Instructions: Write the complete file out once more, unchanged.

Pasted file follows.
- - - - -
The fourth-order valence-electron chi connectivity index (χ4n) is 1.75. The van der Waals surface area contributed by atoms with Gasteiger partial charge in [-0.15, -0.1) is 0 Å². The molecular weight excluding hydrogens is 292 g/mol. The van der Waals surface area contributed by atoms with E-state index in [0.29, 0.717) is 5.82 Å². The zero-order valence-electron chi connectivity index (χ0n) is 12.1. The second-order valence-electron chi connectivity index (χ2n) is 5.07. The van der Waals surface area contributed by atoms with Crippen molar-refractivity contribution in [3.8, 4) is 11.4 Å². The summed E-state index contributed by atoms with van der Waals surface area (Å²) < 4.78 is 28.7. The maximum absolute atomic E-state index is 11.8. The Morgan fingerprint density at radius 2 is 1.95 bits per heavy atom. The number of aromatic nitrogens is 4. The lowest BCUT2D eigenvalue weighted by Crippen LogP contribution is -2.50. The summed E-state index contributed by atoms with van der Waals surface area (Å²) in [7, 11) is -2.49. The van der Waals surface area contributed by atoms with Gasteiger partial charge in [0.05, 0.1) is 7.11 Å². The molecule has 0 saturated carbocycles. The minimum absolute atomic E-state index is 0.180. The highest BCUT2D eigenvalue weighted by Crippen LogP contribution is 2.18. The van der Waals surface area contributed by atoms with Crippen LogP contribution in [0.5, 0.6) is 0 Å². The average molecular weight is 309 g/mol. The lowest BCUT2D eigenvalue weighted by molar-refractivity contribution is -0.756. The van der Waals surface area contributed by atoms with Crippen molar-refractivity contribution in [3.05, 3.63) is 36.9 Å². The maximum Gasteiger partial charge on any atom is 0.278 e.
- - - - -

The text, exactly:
The fourth-order valence-electron chi connectivity index (χ4n) is 1.75. The van der Waals surface area contributed by atoms with Gasteiger partial charge in [-0.15, -0.1) is 0 Å². The molecular weight excluding hydrogens is 292 g/mol. The van der Waals surface area contributed by atoms with E-state index in [0.29, 0.717) is 5.82 Å². The zero-order valence-electron chi connectivity index (χ0n) is 12.1. The second-order valence-electron chi connectivity index (χ2n) is 5.07. The van der Waals surface area contributed by atoms with Crippen molar-refractivity contribution in [3.8, 4) is 11.4 Å². The summed E-state index contributed by atoms with van der Waals surface area (Å²) < 4.78 is 28.7. The maximum absolute atomic E-state index is 11.8. The Morgan fingerprint density at radius 2 is 1.95 bits per heavy atom. The number of aromatic nitrogens is 4. The lowest BCUT2D eigenvalue weighted by Crippen LogP contribution is -2.50. The summed E-state index contributed by atoms with van der Waals surface area (Å²) in [7, 11) is -2.49. The van der Waals surface area contributed by atoms with Gasteiger partial charge in [0.05, 0.1) is 7.11 Å². The molecule has 0 saturated carbocycles. The minimum absolute atomic E-state index is 0.180. The highest BCUT2D eigenvalue weighted by Crippen LogP contribution is 2.18. The van der Waals surface area contributed by atoms with Crippen LogP contribution in [0.5, 0.6) is 0 Å². The average molecular weight is 309 g/mol. The lowest BCUT2D eigenvalue weighted by molar-refractivity contribution is -0.756. The van der Waals surface area contributed by atoms with Crippen molar-refractivity contribution in [3.05, 3.63) is 36.9 Å². The maximum Gasteiger partial charge on any atom is 0.278 e.